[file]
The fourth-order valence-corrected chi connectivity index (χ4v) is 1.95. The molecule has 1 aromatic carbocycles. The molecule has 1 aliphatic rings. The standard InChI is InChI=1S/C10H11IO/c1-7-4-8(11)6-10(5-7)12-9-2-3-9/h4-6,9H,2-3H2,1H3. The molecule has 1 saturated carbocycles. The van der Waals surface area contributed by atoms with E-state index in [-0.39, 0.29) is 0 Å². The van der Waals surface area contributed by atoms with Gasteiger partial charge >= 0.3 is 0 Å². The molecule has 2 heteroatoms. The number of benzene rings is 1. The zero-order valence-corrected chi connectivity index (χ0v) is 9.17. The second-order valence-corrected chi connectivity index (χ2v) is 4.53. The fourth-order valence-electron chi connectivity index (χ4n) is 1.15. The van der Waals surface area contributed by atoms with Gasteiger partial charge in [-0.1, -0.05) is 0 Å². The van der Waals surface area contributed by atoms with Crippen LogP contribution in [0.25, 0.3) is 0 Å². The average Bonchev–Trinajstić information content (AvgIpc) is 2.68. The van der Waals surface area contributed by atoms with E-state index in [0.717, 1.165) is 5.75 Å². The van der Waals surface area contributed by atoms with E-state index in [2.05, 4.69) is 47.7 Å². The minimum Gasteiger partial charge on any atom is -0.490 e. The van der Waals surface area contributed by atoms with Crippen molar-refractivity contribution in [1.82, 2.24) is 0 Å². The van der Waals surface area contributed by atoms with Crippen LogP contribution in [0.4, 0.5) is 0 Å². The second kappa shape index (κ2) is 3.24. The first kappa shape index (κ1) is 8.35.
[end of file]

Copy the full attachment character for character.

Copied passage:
The fourth-order valence-corrected chi connectivity index (χ4v) is 1.95. The molecule has 1 aromatic carbocycles. The molecule has 1 aliphatic rings. The standard InChI is InChI=1S/C10H11IO/c1-7-4-8(11)6-10(5-7)12-9-2-3-9/h4-6,9H,2-3H2,1H3. The molecule has 1 saturated carbocycles. The van der Waals surface area contributed by atoms with E-state index in [-0.39, 0.29) is 0 Å². The van der Waals surface area contributed by atoms with Gasteiger partial charge >= 0.3 is 0 Å². The molecule has 2 heteroatoms. The number of benzene rings is 1. The zero-order valence-corrected chi connectivity index (χ0v) is 9.17. The second-order valence-corrected chi connectivity index (χ2v) is 4.53. The fourth-order valence-electron chi connectivity index (χ4n) is 1.15. The van der Waals surface area contributed by atoms with Gasteiger partial charge in [-0.1, -0.05) is 0 Å². The van der Waals surface area contributed by atoms with Crippen LogP contribution in [0.25, 0.3) is 0 Å². The average Bonchev–Trinajstić information content (AvgIpc) is 2.68. The van der Waals surface area contributed by atoms with E-state index in [0.717, 1.165) is 5.75 Å². The van der Waals surface area contributed by atoms with E-state index in [2.05, 4.69) is 47.7 Å². The minimum Gasteiger partial charge on any atom is -0.490 e. The van der Waals surface area contributed by atoms with Crippen molar-refractivity contribution in [1.82, 2.24) is 0 Å². The van der Waals surface area contributed by atoms with Crippen LogP contribution in [0.4, 0.5) is 0 Å². The second kappa shape index (κ2) is 3.24. The first kappa shape index (κ1) is 8.35.